Out of the Furnace is ostentatiously heavy – on mood, metaphors and the low, rumbling voices of its male characters. It’s a loaded picture, yet by its honestly grim ending the movie has earned this weight.
Christian Bale stars as Russell Baze, a hard-working everyman pulling double shifts in a dying steel town circa 2008. Russell’s simple life has its joys (a loving girlfriend, played by Zoe Saldana) and sorrows (a dying father, played by Bingo O’Malley), but is otherwise fairly unremarkable. At least that’s the case until his younger brother Rodney (Casey Affleck), an unstable Iraq War vet, gets involved in an illegal bare-knuckle boxing ring run by a hillbilly drug lord (Woody Harrelson). When things go bad, it falls upon Russell to clean up the mess.
Director and co-writer Scott Cooper (Crazy Heart) has a leaden touch; consider the parallel sequence in which he cross cuts between one of Rodney’s bouts with Russell on a deer hunt. It ends with the deer being skinned and Rodney a bloody mess.
Yet delicacy exists here and there. I like the early scenes between Rodney and Russell, who mostly communicate via shoves, fake punches and the revving of car engines (Bale and Affleck are both very good). There’s also a surprisingly affecting moment between Bale and Saldana after their relationship has taken a turn for the worse. Here and elsewhere, Out of the Furnace has a real feel for loss.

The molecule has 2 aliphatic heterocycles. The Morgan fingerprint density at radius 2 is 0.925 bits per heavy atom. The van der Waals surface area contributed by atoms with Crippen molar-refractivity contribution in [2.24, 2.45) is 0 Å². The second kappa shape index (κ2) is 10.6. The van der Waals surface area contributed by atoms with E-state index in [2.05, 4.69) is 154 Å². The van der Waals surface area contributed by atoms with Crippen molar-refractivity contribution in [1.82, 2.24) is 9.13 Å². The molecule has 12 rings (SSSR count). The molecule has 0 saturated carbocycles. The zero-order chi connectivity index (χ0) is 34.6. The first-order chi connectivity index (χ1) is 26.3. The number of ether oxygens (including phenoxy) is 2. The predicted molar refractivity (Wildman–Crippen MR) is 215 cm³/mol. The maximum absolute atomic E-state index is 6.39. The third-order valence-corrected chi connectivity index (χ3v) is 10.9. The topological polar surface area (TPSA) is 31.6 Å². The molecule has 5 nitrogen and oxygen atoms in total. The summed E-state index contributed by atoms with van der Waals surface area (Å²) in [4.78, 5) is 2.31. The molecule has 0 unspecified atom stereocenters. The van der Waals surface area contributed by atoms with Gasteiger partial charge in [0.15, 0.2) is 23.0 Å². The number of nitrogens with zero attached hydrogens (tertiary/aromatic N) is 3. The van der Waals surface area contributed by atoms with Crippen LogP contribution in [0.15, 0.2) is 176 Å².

What makes the movie, though, is that finale. After Russell runs into a dead end with the local police chief (Forest Whitaker, somehow managing to out-growl Bale), Out of the Furnace becomes something of a vigilante picture. Yet the solemn way that plays out distinguishes the film from your average revenge flick. The audience may get what it’s accustomed to rooting for, but it’s a “victory” upon which dark shadows fall.